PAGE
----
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The further reduction of the federal funds rate — which banks charge each other for overnight loans — points to the dire straits of the U.S. economy. The U.S. Federal Reserve cut the target from 1 percent to a range between zero and 0.25 percent.

In an attempt to rescue the economy, the Fed has dared to resort to a virtual zero-interest rate policy for the first time and declared that “exceptionally low levels of the federal funds rate” are likely to last “for some time.” Thus it has done all it can as far as rate cuts are concerned.

The Fed’s statement, issued after the Federal Open Market Committee unanimously approved the rate cut, also shows that the U.S. economy is in such bad shape that a traditional monetary policy tool is not enough. It said the Fed “will employ all available tools to promote the resumption of sustainable economic growth and to preserve price stability.” It noted that since the last FOMC session on Oct. 29, labor market conditions have deteriorated and consumer spending, business investment and industrial production have declined.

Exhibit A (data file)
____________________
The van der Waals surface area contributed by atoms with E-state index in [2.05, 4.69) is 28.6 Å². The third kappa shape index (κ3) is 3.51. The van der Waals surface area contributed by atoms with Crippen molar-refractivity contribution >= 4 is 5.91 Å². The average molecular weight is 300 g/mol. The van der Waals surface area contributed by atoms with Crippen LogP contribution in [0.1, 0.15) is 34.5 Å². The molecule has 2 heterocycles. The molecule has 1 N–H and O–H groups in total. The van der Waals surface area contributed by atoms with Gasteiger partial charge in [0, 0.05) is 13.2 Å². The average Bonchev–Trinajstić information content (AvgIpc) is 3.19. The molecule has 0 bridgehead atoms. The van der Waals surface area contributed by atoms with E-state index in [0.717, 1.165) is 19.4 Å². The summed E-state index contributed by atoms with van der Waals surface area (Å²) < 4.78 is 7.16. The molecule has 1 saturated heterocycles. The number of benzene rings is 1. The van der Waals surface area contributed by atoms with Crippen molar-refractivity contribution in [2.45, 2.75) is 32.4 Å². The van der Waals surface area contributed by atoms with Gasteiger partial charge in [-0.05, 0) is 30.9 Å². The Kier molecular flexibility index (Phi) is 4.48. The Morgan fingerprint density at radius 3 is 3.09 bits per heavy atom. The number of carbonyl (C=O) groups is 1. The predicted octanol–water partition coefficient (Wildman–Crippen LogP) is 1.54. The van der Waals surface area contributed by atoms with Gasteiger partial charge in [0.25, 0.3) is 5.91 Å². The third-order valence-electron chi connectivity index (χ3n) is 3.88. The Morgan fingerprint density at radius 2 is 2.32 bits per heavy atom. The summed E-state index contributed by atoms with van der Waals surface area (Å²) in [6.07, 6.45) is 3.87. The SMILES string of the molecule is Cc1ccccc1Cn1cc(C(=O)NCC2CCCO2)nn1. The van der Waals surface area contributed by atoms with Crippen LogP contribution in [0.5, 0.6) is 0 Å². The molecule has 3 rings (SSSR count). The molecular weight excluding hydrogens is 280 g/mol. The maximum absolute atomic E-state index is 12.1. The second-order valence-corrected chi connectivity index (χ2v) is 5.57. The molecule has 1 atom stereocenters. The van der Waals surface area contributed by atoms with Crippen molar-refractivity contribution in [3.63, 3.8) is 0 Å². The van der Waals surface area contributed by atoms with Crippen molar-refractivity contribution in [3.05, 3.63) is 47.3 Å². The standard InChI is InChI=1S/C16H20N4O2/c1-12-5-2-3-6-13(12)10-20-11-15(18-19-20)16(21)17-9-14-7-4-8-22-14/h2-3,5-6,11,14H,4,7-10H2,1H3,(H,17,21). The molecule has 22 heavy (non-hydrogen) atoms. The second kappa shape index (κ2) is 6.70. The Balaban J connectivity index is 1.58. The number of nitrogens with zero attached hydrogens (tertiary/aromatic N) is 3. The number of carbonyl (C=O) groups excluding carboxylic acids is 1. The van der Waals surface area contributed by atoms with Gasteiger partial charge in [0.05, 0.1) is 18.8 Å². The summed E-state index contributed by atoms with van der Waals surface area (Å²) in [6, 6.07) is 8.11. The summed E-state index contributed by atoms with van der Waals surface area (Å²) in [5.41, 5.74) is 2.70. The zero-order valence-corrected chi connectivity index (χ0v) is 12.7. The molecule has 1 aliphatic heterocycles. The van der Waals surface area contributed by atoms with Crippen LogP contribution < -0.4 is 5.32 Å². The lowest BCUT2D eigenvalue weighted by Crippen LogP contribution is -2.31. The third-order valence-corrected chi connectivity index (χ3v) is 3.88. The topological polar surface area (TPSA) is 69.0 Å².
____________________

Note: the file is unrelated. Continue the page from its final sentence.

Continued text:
In addition to the virtual zero-interest rate policy, the U.S. central bank will take unconventional steps, including large purchases of agency debt, commercial paper issued by enterprises, and mortgage-related and consumer loan-related securities. It also said it was “evaluating the potential benefits of purchasing longer-term Treasury securities.” The Fed has clearly moved to a policy of quantitative easing aimed at keeping the money supply in the market at a high level to help enterprises and consumers.

With the latest rate cut, America’s key interest rate went lower than the key interest rate for Japan — about 0.3 percent — for the first time since February 1993. Although the Japanese government welcomed the Fed’s move, the move has steeply raised the yen’s value against the dollar, dealing a further blow to export-oriented Japanese enterprises. Since the key interest rate is already very low, the Bank of Japan will have to think carefully in deciding its next step.

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